Subgenre: Library science, popular culture.
The book is organized as follows:
- An introduction that sets up the context and tells you how the book is organized.
- Chapter 1 outlines origins of the library profession. Highlights Belle da Costa, J.P. Morgan's personal librarian, as a contrast of the "stereotypical" librarian.
- Chapter 2 looks at the librarian in popular culture with special attention to the films The Mummy and The Librarian (this one is a series, three movies so far). Argument made that these films challenge yet embrace the stereotypes. Personally I do not think they challenge that much, but that is the argument the author makes.
- Chapter 3 looks at librarians in children's and adult programming.
- Chapter 4 looks at images of librarians in juvenile and adult books.
- Chapter 5 argues why librarians need to be concerned with image. The author draws on personal experience to argue that some of the perceptions out there can cause harm to the profession.
- Chapter 6 looks at library anxiety and recruitment efforts in the profession with attention to how the perceptions affect those elements.
- The author's conclusion.
- A set of appendixes listing films with librarians in some way (whether in main or minor roles, that they mention librarians, and in foreign films). There is also one appendix on "good" librarian websites chosen by the author.
- A bibliography.
Overall, I was not impressed with this book. It was basically an OK book. There is nothing here terribly new or revolutionary. In fact, the book often felt like I was reading a series of blog posts, especially in the material other than the pop culture depictions; in other words, much of that I have already seen in either blogs or in some online forums where librarians gather to kvetch about the librarian image. However, the book is a nice, adequate summary of the status of the librarian image in popular culture blended with some personal experiences of the author and a few suggestions. The book is a nice one-volume stop for learning about librarian depictions in the media and in culture. In the end, we seem to be trading one stereotype for another. This leaves open the question whether that is a good thing or not. This is a book to borrow, not buy. Only folks I think may want to buy it are library schools with comprehensive LIS collections, and I make that suggestion with reservations, or maybe a library that collects material in popular culture.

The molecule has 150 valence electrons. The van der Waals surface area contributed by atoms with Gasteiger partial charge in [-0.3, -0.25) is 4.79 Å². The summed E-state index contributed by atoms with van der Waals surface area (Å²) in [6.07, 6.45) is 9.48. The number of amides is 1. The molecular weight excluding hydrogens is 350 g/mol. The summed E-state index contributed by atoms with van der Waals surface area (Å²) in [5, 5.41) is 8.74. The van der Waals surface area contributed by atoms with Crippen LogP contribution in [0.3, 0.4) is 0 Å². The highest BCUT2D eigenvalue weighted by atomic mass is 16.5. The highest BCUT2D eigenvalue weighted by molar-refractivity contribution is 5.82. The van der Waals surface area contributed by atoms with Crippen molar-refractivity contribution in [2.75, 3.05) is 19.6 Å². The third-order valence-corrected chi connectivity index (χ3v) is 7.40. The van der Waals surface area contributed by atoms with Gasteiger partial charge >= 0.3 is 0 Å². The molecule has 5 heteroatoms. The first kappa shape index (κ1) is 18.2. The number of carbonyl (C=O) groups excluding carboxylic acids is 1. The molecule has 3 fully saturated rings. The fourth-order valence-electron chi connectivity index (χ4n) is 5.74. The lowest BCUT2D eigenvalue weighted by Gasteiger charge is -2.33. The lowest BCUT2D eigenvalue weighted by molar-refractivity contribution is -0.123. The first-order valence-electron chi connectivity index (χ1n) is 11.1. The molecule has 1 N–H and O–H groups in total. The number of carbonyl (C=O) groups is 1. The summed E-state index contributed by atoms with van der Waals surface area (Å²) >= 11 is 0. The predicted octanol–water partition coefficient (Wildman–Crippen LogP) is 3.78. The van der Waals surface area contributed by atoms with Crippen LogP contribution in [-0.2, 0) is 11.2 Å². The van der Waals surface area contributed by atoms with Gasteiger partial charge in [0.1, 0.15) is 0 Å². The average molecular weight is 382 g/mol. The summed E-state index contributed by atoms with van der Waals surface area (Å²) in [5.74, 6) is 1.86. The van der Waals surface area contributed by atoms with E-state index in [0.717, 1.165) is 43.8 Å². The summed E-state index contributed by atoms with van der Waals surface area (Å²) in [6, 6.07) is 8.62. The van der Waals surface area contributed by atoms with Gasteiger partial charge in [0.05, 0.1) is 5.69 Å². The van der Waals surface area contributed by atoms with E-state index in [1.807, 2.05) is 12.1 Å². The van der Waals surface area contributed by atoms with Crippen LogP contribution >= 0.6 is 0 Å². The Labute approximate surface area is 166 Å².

It is getting 2 out of 5 stars for me.
(The review portion ends here. Below are notes I made as I read the book. Read on if interested)
Some of my reading notes from the book:
White points out that she gets the common "you don't look like a librarian" statements and questions. She goes on to state:
"Admittedly, I did have a unique look that is typically unexpected of one in the library profession. The brightly colored, frequently changing hair, the blatant tattoos, and eccentric clothing often confound people who expected more inhibited attire and less self-expression" (2).
I might have been a bit more sympathetic a few years ago, maybe a decade ago. But given the amount of articles about hipster librarians, tattooed/inked/pierced librarians, librarians who may be seen/perceived as eccentric in some way, I think we are past seeing those things as unexpected. Even before I read further, I am willing to suggest that, in some areas of librarianship or some locations, her look and that of those like her may well be expected. I dare to ask if we (society, the profession, so on) are actually moving towards a new stereotype. It turns out the author will go on to argue just that, to an extent.
At one point, I had to simply ask as a reader if the author is really a freak of nature for doing her job and giving good customer service. She mentions this in the same context of being an "unexpected librarian." Really?
"Rarely was I sitting behind a desk; I was more than willing to cease my current task to locate items for which the patrons were searching. . . I passed our customers with a 'hello;' I asked if they needed help finding anything" (2).